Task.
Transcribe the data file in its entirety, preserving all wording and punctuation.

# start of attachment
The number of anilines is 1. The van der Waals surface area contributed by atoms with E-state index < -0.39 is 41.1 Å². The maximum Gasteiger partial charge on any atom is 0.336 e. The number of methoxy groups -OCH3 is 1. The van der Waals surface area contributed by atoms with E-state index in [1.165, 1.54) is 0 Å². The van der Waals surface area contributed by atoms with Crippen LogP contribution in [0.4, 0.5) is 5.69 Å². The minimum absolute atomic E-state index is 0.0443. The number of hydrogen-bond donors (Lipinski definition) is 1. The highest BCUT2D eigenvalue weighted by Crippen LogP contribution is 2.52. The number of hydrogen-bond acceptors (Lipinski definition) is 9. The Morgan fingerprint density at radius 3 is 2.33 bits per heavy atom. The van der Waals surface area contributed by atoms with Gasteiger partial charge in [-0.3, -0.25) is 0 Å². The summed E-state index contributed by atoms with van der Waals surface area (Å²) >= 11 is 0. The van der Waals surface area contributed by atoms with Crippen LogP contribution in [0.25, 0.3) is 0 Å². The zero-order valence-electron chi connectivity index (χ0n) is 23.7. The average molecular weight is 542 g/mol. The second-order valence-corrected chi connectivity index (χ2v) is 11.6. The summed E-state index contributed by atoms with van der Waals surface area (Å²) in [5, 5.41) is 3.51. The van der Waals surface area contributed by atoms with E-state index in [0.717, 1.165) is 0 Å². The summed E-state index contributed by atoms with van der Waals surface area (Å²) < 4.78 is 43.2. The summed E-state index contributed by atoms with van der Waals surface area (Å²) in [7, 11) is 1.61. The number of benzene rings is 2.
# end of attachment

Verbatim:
The number of anilines is 1. The van der Waals surface area contributed by atoms with E-state index < -0.39 is 41.1 Å². The maximum Gasteiger partial charge on any atom is 0.336 e. The number of methoxy groups -OCH3 is 1. The van der Waals surface area contributed by atoms with E-state index in [1.165, 1.54) is 0 Å². The van der Waals surface area contributed by atoms with Crippen LogP contribution in [0.4, 0.5) is 5.69 Å². The minimum absolute atomic E-state index is 0.0443. The number of hydrogen-bond donors (Lipinski definition) is 1. The highest BCUT2D eigenvalue weighted by Crippen LogP contribution is 2.52. The number of hydrogen-bond acceptors (Lipinski definition) is 9. The Morgan fingerprint density at radius 3 is 2.33 bits per heavy atom. The van der Waals surface area contributed by atoms with Gasteiger partial charge in [-0.3, -0.25) is 0 Å². The summed E-state index contributed by atoms with van der Waals surface area (Å²) >= 11 is 0. The van der Waals surface area contributed by atoms with Crippen LogP contribution in [0.25, 0.3) is 0 Å². The zero-order valence-electron chi connectivity index (χ0n) is 23.7. The average molecular weight is 542 g/mol. The second-order valence-corrected chi connectivity index (χ2v) is 11.6. The summed E-state index contributed by atoms with van der Waals surface area (Å²) in [5, 5.41) is 3.51. The van der Waals surface area contributed by atoms with E-state index in [0.717, 1.165) is 0 Å². The summed E-state index contributed by atoms with van der Waals surface area (Å²) < 4.78 is 43.2. The summed E-state index contributed by atoms with van der Waals surface area (Å²) in [7, 11) is 1.61. The number of benzene rings is 2.